friends from the same town, boarded the train together at Calicut where they had just finished their college
classes for the day to return to their homes down the tracks two or three stations away.

Jose saw them standing at the boarding door of our car and introduced himself to them.  At some point into
his conversation with them, Jose invited them to join us in our compartment.  They accepted and politely
showed some curiosity in who we are and what we do.  Of course, introducing ourselves as “husband and
husband” who work for the human rights of LGBT people in the context of religious settings worldwide,
always gives rise to further explanations around specific questions.  These young men were no different
when it came to curiosity, however they appeared somewhat shy and were either being socially appropriate
and indulgent, or being reticent about the subject matter, or genuinely somewhat bashful before the
American foreigners, or they were, in fact, just good conservative Muslims keeping their dialogue about the
topic on human rights and religious inclusion for gays and lesbians somewhat at bay.

At the time, I took their posturing as the latter; but, without knowing their own expressed feelings, I can’t be
sure.  

I told them about my firsthand knowledge of gay Muslims (which generally comes as a surprise to Muslims,
as I’ve experienced it).  I told them about the gay Imam of South Africa that I personally met in Geneva at an
ILGA (International Lesbian and Gay Association) world conference.  I told them the Imam, a clergyman like
me, was openly living with his same-sex life partner, like I am.  Then I told them about the gay Muslim in
Kenya, Africa, who read the section on Genesis 19 from the book we distribute, and when he did so he
phoned us (while we were walking in the streets of Nairobi) and told us “the book changed my life.”

At that point I showed them the same section, in Malayalam, that the gay Muslim Kenyan had read in
English.  The section amounts to five pages in length in Malayalam.  They each took a copy of the book,
and taking their time, they read the segment on Sodom and Gomorrah.  They were either proper students
respecting the request of their aged, foreign (momentary) “tutor” (and thus being culturally or socially
appropriate), or they genuinely found the material of interest.  Either way they stayed focused on the text
until they completed the reading of all five pages.

I told them they could keep the books if they liked.  They sheepishly refused the offer which I quickly
acknowledge as fine.  We brought the conversation around to less serious matters some minutes before we
arrived at their destination.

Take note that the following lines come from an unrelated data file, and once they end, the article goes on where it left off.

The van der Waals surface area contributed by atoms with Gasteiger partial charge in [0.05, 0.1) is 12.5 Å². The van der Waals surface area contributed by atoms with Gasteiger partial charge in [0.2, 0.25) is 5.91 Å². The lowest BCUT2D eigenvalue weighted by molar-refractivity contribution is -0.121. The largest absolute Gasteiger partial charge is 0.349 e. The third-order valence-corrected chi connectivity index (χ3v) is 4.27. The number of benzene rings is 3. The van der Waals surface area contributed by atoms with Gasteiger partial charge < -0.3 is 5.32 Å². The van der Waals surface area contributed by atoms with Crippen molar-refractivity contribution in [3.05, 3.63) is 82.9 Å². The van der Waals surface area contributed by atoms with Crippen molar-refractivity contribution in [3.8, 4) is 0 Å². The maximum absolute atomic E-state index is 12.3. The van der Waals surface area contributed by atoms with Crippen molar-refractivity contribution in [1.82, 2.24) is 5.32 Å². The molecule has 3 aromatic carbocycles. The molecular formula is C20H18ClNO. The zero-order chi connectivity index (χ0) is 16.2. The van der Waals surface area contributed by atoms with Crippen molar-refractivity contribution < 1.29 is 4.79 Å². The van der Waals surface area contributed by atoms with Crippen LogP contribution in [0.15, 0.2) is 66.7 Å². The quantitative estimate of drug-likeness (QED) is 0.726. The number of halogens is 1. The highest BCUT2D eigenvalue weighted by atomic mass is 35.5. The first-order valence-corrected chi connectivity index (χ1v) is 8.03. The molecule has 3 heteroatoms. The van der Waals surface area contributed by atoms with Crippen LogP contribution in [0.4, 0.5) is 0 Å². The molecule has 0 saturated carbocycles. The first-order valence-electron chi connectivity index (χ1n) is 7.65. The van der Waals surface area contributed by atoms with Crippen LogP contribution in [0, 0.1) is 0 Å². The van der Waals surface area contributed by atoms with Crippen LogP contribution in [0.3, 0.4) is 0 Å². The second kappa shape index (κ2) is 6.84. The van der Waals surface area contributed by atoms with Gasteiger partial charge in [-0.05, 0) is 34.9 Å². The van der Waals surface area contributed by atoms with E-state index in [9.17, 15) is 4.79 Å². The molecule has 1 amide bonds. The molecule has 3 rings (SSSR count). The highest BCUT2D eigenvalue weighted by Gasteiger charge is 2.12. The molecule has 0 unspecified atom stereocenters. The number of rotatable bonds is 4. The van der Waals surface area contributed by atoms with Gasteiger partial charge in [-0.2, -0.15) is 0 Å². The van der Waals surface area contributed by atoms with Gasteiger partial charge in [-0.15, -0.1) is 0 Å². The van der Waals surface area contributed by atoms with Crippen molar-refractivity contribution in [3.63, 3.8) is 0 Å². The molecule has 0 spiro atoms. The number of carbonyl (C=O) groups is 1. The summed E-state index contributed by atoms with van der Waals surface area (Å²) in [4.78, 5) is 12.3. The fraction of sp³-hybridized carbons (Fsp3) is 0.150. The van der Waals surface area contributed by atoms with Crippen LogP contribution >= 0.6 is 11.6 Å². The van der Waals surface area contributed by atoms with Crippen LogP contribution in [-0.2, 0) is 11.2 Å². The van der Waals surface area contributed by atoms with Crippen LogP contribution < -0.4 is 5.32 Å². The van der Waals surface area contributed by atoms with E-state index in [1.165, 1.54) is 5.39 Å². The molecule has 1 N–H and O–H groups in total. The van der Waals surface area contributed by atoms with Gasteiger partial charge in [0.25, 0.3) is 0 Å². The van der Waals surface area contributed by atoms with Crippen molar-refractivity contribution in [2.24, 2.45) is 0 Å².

As the train pulled away from their station, I remarked to Jose that our experience with Indian Muslims on
this full-day trip through the coastal area of Kerala was pretty representative of the continuum of religious
people in general, and that Muslims, apparently, are no exception.  The first Indian Muslim was in fact a
closeted gay man, hiding his true identity out of fear of society and Islam; the second Indian Muslim was
open and honest and not-at-all taken back by the topic of homosexuality and religion and its sub points, but
was willing to intelligently explore the subject matter.  The last two Indian Muslims, college students, aged
19 each, had the appearance of being somewhat stunned, for whatever reason, that their path was
crossing the path of two committed Christian homosexuals who make it their business to talk religion and
sexual orientation as a matter of every day discourse.
A Narrative:  Discussing sexual minorities and inclusion with
Indian Muslims one-on-one

By Rev Steve Parelli,
Written August 3, 2011
Royal Goan Beach Club, Baga, Goa

The following events occured in Kerala, India, in July of 2011
Counter

Steve & Jose's Other Sheep
Asia 2011 Ministry
with
India, Singapore and Nepal

Table of Index

India (Index Page)
July 2 - August 12, 2011

Daily Logs:

Major Events:
  • Young Lay Leaders Conference
  • Day 2 - Jose presents
    psychological dynamics of
    church bias towards
    sexual minorities
  • Day 3 - Future projects
    considered

Narratives:

Singapore (Index Page)
August 13 -16, 2011

Daily Log:

Major Events:
  • Steve & Jose present "Is There
    Such a Thing as 'Ex-gay'?"
  • Steve & Jose present a
    Powerpoint on their India 2011
    ministry

Narrative:

Analysis:

Interview:

Rev. Oyoung:

Nepal (Index Page)
August 17 - September 1, 2011

Daily Logs:

Major Events:
  • "Putting a Face on
    Homosexuality" - Meeting with
    area pastors

Narratives:

Nepal Evaluation Report:

Recources: